ENP's Values Conditionality from Enlargements to Post-Crimea
Sara Poli (ed.), 'The EU and Its Values in the Neighbourhood', Routledge, 2016, pp.145-166.
CLEER Working Paper 2015/01
26 Pages Posted: 11 Aug 2015 Last revised: 7 Mar 2018
Date Written: August 5, 2015
This chapter puts the problems with value conditionality in the EU’s neighbourhood in the context of the general resounding failure of the European Neighbourhood Policy (ENP): embarking to establish a ‘ring of friends’ around the EU, the policy has not delivered: the neighbourhood is much poorer and infinitely more dangerous now than ever before in the recent past. From Russia’s annexation of the part of Ukraine and its pocket war in Donbass to the rise of the Islamic State, the initial goal of the ENP could not be any further from achievement than it is now. The Union, advancing its policy of slogans has entirely ignored Realpolitik, to the embarrassing results. We proceed looking at the objective of the ‘ring of friends’ (2) and then focus on the three key presumptions underlying the deployment of the principle of conditionality in the context of the ENP: the presumption of shared values (3); the presumption of effectiveness of the value based conditionality (4); the presumption of the sufficient incentives (5); – all the three untenable, we argue – only to address the issue of what could be done to solve the outstanding problems (6). The ENP should be getting much stricter scrutiny in the post-Crimea, world where Russian propaganda bureaucrats and ISIS fundamentalists seem to be much more effective – in the short term at least – that the European Union. This puts to light the fourth untenable presumption – the presumption that the EU acts in vacuum in a world with no opposition and disagreement, while doing ‘the right thing’. We argue that the ENP has to be rethought in the vein of Realpolitik with less reliance on questionably slogans and utterly unattainable goals.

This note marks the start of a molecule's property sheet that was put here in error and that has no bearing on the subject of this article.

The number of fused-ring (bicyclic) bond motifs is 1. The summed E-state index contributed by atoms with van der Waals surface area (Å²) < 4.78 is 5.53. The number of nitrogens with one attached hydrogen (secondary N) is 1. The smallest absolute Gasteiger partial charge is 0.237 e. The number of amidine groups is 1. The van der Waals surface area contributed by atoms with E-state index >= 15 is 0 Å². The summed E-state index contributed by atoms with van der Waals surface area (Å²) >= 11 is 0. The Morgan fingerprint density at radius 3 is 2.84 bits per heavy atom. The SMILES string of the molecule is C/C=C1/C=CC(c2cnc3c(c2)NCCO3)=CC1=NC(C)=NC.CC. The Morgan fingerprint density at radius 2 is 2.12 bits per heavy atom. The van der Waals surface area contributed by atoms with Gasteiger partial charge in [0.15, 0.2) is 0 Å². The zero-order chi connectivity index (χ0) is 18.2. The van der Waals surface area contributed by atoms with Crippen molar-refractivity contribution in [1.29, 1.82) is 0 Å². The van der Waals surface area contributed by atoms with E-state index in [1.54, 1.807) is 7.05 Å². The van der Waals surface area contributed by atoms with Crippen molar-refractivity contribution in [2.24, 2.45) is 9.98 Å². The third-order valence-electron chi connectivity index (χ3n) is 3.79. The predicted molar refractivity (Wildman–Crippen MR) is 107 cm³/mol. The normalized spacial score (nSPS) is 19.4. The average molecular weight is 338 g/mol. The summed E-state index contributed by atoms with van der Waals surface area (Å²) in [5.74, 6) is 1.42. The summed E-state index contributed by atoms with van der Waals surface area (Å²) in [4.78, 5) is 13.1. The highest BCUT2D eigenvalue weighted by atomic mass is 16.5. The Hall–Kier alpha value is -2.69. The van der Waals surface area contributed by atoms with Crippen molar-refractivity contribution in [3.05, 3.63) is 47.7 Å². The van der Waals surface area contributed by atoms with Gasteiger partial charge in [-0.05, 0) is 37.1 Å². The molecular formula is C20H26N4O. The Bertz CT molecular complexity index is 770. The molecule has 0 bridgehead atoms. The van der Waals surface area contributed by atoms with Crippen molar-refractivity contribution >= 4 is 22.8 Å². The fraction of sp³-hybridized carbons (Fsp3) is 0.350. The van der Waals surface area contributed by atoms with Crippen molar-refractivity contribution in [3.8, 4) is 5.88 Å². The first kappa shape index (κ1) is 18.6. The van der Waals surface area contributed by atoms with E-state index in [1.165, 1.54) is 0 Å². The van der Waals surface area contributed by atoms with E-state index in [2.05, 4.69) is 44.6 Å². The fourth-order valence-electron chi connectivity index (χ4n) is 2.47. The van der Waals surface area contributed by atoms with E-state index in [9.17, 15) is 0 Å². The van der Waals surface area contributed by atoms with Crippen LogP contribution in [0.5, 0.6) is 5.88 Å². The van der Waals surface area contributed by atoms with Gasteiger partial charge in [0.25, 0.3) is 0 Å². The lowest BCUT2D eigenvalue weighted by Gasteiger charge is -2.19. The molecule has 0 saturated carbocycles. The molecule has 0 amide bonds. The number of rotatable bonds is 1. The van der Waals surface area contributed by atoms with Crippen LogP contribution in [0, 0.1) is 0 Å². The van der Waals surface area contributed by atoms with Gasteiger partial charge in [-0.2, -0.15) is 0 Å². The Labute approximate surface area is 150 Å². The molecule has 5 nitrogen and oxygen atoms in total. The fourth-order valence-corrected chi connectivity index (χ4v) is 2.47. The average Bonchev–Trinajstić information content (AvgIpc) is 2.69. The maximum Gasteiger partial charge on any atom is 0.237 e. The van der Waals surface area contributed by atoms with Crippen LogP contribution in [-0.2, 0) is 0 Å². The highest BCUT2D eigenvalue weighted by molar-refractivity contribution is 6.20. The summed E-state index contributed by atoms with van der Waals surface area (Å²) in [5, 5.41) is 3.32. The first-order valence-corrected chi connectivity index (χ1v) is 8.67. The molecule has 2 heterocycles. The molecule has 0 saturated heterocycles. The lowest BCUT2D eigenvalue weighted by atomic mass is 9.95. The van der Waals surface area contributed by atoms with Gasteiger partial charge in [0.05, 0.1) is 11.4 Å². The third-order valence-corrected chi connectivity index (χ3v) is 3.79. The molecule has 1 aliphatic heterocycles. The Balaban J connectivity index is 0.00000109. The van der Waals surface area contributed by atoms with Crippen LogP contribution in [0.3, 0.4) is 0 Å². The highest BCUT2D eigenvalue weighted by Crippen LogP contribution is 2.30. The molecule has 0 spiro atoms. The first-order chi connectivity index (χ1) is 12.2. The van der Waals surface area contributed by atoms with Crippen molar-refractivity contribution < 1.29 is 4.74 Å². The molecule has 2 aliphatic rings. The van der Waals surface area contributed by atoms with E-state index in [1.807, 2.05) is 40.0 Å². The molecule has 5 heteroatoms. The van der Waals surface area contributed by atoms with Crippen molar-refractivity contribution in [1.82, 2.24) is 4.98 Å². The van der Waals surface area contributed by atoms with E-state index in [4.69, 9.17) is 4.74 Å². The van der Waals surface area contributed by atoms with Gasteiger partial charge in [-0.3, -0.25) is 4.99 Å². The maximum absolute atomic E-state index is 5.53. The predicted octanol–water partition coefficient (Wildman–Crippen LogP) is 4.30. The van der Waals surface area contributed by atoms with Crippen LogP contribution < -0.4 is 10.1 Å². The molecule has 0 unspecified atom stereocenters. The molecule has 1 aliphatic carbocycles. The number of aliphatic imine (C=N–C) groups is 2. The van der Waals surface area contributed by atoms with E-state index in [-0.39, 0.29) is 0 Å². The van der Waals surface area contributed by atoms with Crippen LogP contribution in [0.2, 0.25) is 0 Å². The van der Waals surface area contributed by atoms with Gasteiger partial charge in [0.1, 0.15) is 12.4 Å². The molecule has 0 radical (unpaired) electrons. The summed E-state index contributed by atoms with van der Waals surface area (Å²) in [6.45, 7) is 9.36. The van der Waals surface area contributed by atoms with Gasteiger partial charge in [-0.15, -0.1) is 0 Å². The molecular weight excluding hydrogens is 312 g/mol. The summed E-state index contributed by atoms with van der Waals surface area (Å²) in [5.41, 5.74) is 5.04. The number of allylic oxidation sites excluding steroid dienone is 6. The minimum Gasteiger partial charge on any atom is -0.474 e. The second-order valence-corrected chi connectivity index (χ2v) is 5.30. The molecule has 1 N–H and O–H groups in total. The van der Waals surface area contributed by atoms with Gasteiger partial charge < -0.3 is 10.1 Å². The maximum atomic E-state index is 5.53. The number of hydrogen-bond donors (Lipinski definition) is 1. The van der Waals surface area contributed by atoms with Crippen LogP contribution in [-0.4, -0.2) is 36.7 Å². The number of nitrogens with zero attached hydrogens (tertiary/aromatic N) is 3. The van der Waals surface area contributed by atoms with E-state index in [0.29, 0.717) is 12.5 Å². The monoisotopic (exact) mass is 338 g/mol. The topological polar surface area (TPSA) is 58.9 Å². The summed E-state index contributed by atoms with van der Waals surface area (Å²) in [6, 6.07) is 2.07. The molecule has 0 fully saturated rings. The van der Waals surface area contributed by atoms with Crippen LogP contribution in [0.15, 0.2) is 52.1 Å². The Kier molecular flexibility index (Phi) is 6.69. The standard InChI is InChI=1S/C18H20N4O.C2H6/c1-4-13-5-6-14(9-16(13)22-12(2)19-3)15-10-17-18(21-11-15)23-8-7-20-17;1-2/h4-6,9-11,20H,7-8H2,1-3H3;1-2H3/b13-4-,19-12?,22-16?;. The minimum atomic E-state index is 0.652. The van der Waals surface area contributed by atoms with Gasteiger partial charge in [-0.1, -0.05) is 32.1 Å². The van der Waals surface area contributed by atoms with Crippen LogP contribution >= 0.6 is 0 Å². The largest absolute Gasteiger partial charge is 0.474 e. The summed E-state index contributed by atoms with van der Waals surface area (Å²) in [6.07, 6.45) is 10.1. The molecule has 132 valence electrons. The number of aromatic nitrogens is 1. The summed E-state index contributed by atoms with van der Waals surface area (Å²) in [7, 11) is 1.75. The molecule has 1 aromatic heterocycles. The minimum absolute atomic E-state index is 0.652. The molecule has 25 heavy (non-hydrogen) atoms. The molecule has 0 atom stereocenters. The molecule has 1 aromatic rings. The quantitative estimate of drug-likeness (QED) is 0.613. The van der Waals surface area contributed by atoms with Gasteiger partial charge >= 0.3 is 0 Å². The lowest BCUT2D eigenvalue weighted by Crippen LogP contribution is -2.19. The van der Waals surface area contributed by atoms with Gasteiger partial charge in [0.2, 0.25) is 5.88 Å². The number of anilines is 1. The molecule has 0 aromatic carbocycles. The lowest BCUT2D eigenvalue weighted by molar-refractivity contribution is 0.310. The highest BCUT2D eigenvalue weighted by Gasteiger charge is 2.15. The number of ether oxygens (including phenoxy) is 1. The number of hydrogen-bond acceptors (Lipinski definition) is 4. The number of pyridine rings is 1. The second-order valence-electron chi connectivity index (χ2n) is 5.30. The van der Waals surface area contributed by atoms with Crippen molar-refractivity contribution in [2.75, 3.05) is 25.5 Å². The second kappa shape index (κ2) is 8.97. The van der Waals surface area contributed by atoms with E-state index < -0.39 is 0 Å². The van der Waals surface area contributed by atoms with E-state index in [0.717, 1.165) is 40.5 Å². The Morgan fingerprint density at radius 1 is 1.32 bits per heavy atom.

Keywords: ENP, Crimea, Russia, Ukraine, EU, Enlargement, Conditionality, values
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